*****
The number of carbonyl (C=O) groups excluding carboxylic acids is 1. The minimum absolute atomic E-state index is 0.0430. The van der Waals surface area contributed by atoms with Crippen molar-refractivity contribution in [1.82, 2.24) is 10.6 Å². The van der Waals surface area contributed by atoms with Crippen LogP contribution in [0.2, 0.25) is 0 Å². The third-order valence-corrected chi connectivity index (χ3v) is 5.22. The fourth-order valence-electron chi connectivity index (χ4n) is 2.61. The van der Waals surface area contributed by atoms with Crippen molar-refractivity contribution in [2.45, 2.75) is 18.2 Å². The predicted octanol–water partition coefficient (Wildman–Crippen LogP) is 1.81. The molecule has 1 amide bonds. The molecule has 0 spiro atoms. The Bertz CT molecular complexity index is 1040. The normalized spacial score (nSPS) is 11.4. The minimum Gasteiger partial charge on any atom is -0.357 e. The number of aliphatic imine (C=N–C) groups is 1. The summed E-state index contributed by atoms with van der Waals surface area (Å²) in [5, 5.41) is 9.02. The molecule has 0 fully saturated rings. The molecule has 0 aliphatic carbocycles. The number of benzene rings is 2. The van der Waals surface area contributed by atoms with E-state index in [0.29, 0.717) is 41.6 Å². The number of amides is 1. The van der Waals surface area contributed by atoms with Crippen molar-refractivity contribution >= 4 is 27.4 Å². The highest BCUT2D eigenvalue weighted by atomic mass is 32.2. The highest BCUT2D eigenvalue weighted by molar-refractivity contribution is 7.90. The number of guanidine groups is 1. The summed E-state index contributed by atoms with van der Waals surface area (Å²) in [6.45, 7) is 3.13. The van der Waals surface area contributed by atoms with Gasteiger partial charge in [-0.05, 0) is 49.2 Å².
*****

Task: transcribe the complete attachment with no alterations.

The number of carbonyl (C=O) groups excluding carboxylic acids is 1. The minimum absolute atomic E-state index is 0.0430. The van der Waals surface area contributed by atoms with Crippen molar-refractivity contribution in [1.82, 2.24) is 10.6 Å². The van der Waals surface area contributed by atoms with Crippen LogP contribution in [0.2, 0.25) is 0 Å². The third-order valence-corrected chi connectivity index (χ3v) is 5.22. The fourth-order valence-electron chi connectivity index (χ4n) is 2.61. The van der Waals surface area contributed by atoms with Crippen molar-refractivity contribution in [2.45, 2.75) is 18.2 Å². The predicted octanol–water partition coefficient (Wildman–Crippen LogP) is 1.81. The molecule has 1 amide bonds. The molecule has 0 spiro atoms. The Bertz CT molecular complexity index is 1040. The normalized spacial score (nSPS) is 11.4. The minimum Gasteiger partial charge on any atom is -0.357 e. The number of aliphatic imine (C=N–C) groups is 1. The summed E-state index contributed by atoms with van der Waals surface area (Å²) in [5, 5.41) is 9.02. The molecule has 0 fully saturated rings. The molecule has 0 aliphatic carbocycles. The number of benzene rings is 2. The van der Waals surface area contributed by atoms with E-state index in [0.29, 0.717) is 41.6 Å². The number of amides is 1. The van der Waals surface area contributed by atoms with Crippen molar-refractivity contribution >= 4 is 27.4 Å². The highest BCUT2D eigenvalue weighted by atomic mass is 32.2. The highest BCUT2D eigenvalue weighted by molar-refractivity contribution is 7.90. The number of guanidine groups is 1. The summed E-state index contributed by atoms with van der Waals surface area (Å²) in [6.45, 7) is 3.13. The van der Waals surface area contributed by atoms with Gasteiger partial charge in [-0.05, 0) is 49.2 Å².